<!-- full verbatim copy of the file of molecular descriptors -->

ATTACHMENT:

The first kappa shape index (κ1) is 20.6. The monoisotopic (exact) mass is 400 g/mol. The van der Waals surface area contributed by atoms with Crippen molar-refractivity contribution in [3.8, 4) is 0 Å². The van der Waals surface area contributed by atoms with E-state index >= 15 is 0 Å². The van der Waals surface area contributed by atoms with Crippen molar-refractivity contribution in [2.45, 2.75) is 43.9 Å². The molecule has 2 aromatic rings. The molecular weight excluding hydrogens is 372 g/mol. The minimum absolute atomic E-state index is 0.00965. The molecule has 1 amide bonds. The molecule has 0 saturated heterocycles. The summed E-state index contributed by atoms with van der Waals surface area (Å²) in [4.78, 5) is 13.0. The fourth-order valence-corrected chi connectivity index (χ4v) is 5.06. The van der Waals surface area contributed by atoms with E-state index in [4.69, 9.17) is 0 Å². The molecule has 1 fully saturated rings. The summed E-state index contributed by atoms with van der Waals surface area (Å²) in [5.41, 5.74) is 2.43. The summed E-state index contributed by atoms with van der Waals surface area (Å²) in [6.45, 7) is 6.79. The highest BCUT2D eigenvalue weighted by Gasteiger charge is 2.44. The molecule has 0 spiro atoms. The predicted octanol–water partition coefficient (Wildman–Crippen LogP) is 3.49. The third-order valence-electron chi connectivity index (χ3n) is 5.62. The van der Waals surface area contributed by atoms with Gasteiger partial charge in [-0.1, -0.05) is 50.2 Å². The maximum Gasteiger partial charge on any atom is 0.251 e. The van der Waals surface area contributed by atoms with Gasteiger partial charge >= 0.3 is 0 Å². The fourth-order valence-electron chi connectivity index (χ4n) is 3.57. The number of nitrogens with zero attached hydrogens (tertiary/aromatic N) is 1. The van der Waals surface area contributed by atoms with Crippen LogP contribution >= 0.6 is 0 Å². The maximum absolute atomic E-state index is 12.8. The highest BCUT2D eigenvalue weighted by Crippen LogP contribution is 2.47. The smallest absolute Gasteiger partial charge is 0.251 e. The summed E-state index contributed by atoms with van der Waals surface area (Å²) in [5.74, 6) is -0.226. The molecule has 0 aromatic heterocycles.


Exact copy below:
The first kappa shape index (κ1) is 20.6. The monoisotopic (exact) mass is 400 g/mol. The van der Waals surface area contributed by atoms with Crippen molar-refractivity contribution in [3.8, 4) is 0 Å². The van der Waals surface area contributed by atoms with E-state index >= 15 is 0 Å². The van der Waals surface area contributed by atoms with Crippen molar-refractivity contribution in [2.45, 2.75) is 43.9 Å². The molecule has 2 aromatic rings. The molecular weight excluding hydrogens is 372 g/mol. The minimum absolute atomic E-state index is 0.00965. The molecule has 1 amide bonds. The molecule has 0 saturated heterocycles. The summed E-state index contributed by atoms with van der Waals surface area (Å²) in [4.78, 5) is 13.0. The fourth-order valence-corrected chi connectivity index (χ4v) is 5.06. The van der Waals surface area contributed by atoms with E-state index in [4.69, 9.17) is 0 Å². The molecule has 1 fully saturated rings. The summed E-state index contributed by atoms with van der Waals surface area (Å²) in [5.41, 5.74) is 2.43. The summed E-state index contributed by atoms with van der Waals surface area (Å²) in [6.45, 7) is 6.79. The highest BCUT2D eigenvalue weighted by Gasteiger charge is 2.44. The molecule has 0 spiro atoms. The predicted octanol–water partition coefficient (Wildman–Crippen LogP) is 3.49. The third-order valence-electron chi connectivity index (χ3n) is 5.62. The van der Waals surface area contributed by atoms with Gasteiger partial charge in [-0.1, -0.05) is 50.2 Å². The maximum Gasteiger partial charge on any atom is 0.251 e. The van der Waals surface area contributed by atoms with Gasteiger partial charge >= 0.3 is 0 Å². The fourth-order valence-electron chi connectivity index (χ4n) is 3.57. The number of nitrogens with zero attached hydrogens (tertiary/aromatic N) is 1. The van der Waals surface area contributed by atoms with Crippen LogP contribution >= 0.6 is 0 Å². The maximum absolute atomic E-state index is 12.8. The highest BCUT2D eigenvalue weighted by Crippen LogP contribution is 2.47. The smallest absolute Gasteiger partial charge is 0.251 e. The summed E-state index contributed by atoms with van der Waals surface area (Å²) in [5.74, 6) is -0.226. The molecule has 0 aromatic heterocycles.